I’m told that, after his P.I. offices were raided, Anthony Pellicano used to boast from jail to friends that no one would ever be able to crack his wiretapping encryption. Well, the feds did find a way. But who? And how? Perhaps it was inevitable that the Pellicano scandal would have a 9/11 connection. I’m told that the reason for the years-long delay between the November 2002 raid on Pellicano’s office and the recent 2006 start of major indictments was because the nation’s top code-breakers were too busy investigating terrorist targets. Sources tell me the effort went all the way up to the National Security Agency which already had its hands full with post-9/11 activity. The Recorder legal paper on Feb. 27th quoted an FBI spokeswoman confirming that “FBI technical expertise certainly was utilized” during the investigation. But NSA involvement has not been speculated.

Pellicano after all had become one of the nation’s foremost expert witnesses in electronic surveillance. He claimed to have come up with a name for it: forensic audio, to describe authenticating and cleaning up tapes. That was one reason why defense attorney Howard Weitzman brought Pellicano from Chicago to Los Angeles to help beat John De Lorean’s cocaine rap. Pellicano boasted to GQ mag in 1992 that he was being paid by district attorneys and sheriffs for his audio expertise run out of what he termed the fanciest tape lab in the country – Forensic Audio Labs. Others said he testified for prosecutors in organized-crime cases involving court-ordered wiretaps. But then Pellicano developed a sophisticated wiretapping system.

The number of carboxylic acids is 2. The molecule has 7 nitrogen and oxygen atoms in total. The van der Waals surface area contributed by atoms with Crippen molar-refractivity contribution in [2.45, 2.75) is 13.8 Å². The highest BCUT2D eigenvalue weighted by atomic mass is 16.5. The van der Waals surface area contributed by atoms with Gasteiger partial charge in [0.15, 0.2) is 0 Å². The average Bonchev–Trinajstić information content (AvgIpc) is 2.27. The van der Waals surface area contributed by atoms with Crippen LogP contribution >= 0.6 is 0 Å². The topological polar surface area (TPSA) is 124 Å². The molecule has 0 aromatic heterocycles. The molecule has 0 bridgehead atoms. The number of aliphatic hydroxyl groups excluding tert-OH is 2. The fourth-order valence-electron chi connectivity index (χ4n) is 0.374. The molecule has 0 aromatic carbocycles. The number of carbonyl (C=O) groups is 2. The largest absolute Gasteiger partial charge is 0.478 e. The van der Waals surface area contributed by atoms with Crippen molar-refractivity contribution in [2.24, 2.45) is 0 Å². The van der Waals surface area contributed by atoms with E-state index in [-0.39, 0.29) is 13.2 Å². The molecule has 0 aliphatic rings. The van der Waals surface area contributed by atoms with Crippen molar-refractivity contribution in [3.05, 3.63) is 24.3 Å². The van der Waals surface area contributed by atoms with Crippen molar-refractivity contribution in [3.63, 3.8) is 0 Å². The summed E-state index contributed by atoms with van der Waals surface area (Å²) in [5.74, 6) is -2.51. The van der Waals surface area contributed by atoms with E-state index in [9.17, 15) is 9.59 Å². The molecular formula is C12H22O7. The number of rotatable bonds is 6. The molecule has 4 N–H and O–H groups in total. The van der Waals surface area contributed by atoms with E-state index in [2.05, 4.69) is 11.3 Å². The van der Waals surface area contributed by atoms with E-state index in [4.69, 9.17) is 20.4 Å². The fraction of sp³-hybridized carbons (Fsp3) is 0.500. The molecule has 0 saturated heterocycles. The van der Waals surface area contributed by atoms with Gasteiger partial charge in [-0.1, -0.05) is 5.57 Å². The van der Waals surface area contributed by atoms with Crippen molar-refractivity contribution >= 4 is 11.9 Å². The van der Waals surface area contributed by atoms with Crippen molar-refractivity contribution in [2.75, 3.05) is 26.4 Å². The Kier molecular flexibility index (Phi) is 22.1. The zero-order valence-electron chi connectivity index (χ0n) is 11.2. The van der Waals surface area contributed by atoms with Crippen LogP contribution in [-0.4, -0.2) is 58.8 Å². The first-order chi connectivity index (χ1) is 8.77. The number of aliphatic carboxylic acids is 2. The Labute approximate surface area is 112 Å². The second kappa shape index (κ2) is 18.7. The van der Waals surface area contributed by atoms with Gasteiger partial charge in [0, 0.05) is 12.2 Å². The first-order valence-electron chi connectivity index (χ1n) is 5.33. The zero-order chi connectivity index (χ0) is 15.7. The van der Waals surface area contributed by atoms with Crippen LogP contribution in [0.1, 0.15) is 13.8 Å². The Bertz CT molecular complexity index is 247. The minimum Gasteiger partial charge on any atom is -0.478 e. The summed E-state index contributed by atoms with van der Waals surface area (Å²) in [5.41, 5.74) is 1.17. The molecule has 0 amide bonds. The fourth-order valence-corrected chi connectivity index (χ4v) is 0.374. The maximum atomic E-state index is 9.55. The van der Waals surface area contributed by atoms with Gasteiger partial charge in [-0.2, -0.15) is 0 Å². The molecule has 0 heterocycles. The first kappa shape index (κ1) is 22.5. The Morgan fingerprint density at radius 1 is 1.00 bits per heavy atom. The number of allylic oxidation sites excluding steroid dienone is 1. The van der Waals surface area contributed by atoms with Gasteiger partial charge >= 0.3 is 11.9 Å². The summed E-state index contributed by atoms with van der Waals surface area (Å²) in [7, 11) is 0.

Many of those audio recordings Pellicano had secretly made on behalf of clients and scooped up in that 2002 federal raid turned out to be encrypted with powerful security software on his hard drive and therefore inaccessible to prosecutors and FBI agents for several years of the investigation.  We already know the government’s allegations: that, beginning in 1995, Pellicano paid a self-taught computer programmer to develop software for intercepting phone calls. Telesleuth, as it became branded, was a combination of hardware and software that converted audio into digital signals that could be recorded on a computer. Then Pellicano is accused of paying two Pacific Bell workers to help him secretly install wiretaps.

Investigators recovered encrypted computer data on storage devices with a capacity of 3.868 terabytes of data, the equivalent of two billion pages of double-spaced text. (But they did not find two billion pages of notes and wiretap transcripts, as some media outlets have claimed.) The earliest incident of Pellicano allegedly wiretapping with this new technology is in the government’s Feb. 1 indictment of him: May 1997.

We know that Pellicano was so proud of his wiretapping technology that he pursued a trademark for Telesleuth. According to media reports, he claimed he intended to use Telesleuth on behalf of law-enforcement clients and even suggested it couldn’t be used as a wiretapping device, although the participant in a call could use it to record a conversation. (The government has since subpoenaed documents surrounding Pellicano’s pursuit of that Telesleuth trademark.)

But in order to conduct his own wiretaps, without court orders, Pellicano had engineering work done to finish the hardware for Telesleuth. Then he trademarked a program called Forensic Audio Sleuth that could play back and enhance the quality of audio recordings, according to media reports. Telesleuth‘s trademark pursuit was abandoned, but not the device itself. In September 1997, prosecutors say he began using it to wiretap.

Pellicano believed that his modern encryption system was uncrackable even by the feds’ combination of heavy-duty hardware and clever code experts. However, an encryption protocol officer in a private computer security firm told The Recorder that several federal agencies have designed systems to figure out passcodes to gain access to the drive, generally by inputting detailed data about an individual into a computer to get a psych profile that can suggest possibilities. In the end it was The Feds 1, Pellicano 0.